CPPIB posts 3.1% gain for fiscal 2020 after difficult final quarter
BY Martha Porado | May 26, 2020
The Canada Pension Plan Investment Board earned a 3.1 per cent net return for its fiscal 2020 year, which ended March 31.
Rising to $409.6 billion in assets under management, the fund saw $12.1 billion in investment income and $5.5 billion in net contributions. However, the 3.1 per cent return falls short compared to the fund’s 8.9 per cent net gain during fiscal 2019.
While the CPPIB saw steady gains for its first three fiscal quarters, the market turmoil caused by the outbreak of the coronavirus had a significant negative impact on its performance during the final quarter. Notably, on a calendar-year basis, its return was 12.6 per cent for 2019.
Asset performance varied, with Canadian equities posting a negative 12.2 per cent return for the fiscal year. Foreign stocks posted 1.6 per cent gain, while emerging market equities were down 9.1 per cent. In fixed income, marketable government bonds were one of the only assets to perform better than the last fiscal year, with a 16.1 per cent return, while non-marketable government bonds returned 4.7 per cent, largely in line with last year’s performance.
Canadian private equity saw a negative 5.1 per cent performance, while foreign and emerging private equity saw returns of six per cent and eight per cent, respectively, down somewhat from last year. Credit returned 0.5 per cent overall, lagging last year’s gain of 8.7 per cent.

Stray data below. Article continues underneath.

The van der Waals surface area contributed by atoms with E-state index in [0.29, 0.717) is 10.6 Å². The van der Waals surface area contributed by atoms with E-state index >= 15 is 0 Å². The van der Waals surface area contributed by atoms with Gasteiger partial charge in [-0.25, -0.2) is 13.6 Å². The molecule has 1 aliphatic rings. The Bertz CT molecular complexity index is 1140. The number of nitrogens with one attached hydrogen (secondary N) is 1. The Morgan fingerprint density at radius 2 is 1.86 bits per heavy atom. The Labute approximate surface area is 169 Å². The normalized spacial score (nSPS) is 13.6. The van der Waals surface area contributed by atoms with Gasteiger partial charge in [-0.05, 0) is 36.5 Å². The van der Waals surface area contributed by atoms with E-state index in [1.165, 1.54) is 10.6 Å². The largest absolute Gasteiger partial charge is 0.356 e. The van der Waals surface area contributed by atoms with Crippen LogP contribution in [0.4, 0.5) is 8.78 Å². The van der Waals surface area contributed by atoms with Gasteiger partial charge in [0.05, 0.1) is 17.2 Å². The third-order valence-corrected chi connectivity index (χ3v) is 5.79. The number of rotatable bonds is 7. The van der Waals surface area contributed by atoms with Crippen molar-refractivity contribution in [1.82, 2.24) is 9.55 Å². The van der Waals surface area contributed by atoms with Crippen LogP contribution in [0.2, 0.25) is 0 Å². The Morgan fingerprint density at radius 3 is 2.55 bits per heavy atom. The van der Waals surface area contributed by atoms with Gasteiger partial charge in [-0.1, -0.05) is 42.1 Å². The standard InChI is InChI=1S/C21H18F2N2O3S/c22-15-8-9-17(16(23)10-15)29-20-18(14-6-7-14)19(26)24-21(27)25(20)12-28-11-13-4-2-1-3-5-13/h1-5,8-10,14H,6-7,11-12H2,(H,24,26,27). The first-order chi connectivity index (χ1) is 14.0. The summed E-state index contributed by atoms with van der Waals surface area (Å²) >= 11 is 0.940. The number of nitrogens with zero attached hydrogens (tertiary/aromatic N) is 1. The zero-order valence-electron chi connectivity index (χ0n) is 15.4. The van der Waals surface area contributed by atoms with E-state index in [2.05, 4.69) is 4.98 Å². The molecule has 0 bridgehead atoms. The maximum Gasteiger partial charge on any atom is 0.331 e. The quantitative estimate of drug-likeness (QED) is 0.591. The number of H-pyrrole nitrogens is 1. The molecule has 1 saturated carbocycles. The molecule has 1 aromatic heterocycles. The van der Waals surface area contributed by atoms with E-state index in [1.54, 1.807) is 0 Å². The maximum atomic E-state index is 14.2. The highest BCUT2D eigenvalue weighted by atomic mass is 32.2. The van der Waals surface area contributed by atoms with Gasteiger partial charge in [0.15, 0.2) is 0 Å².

Real assets in energy and resources saw the worst tumble, posting a negative 23.4 per cent return. “There were multiple downward pressures that caused that, including the breakdown of agreements between Russia and Saudi Arabia,” says Michel Leduc, senior managing director and global head of public affairs and communications at the CPPIB. “We also saw an oversupply of the product which drove prices down to historic levels. So it all comes down to a fairly simple thing, which was the shrinkage in the price making it very difficult for the major suppliers to operate at a profit.”
Meanwhile, real estate saw a return of 5.1 per cent, lower than last year’s gain of 6.4 per cent, but still holding its own to a significant degree. “Going into the calendar year, before the pandemic, a lot of these valuations were holding up quite nicely,” says Leduc. “Yes, they’ve been hit, and it may be some time before we see that swoosh effect. But . . . we continue to have conviction that behaviour will evolve and they will hold up in terms of their value and produce good returns.”
As for other real assets, infrastructure gave up one per cent, while power and renewables was the only other asset class to outdo its 2019 performance, yielding a 4.4 per cent return, up from 1.2 per cent in fiscal 2019.
Towards the end of its fiscal year, the CPPIB, like countless other enterprises, found itself mobilizing its resources to maintain its business continuity in the face of the pandemic. Hundreds of employees were suddenly working from home, including trading staff, notes Leduc.
“We moved within a couple of days completely seamlessly. Literally, we went from having nine offices globally, to having 1,800 offices.”
Part of what enabled that smooth transition is that the crisis happened to come soon after a significant boost in internal investment in technology, he adds, including introducing the role of chief technology and data officer, which Kelly Shen was appointed to in late 2018. “It wasn’t necessarily geared towards being prepared to work from home, but the tools we had available to us to be able to move very quickly, for all sorts of different reasons, gave us that agility.”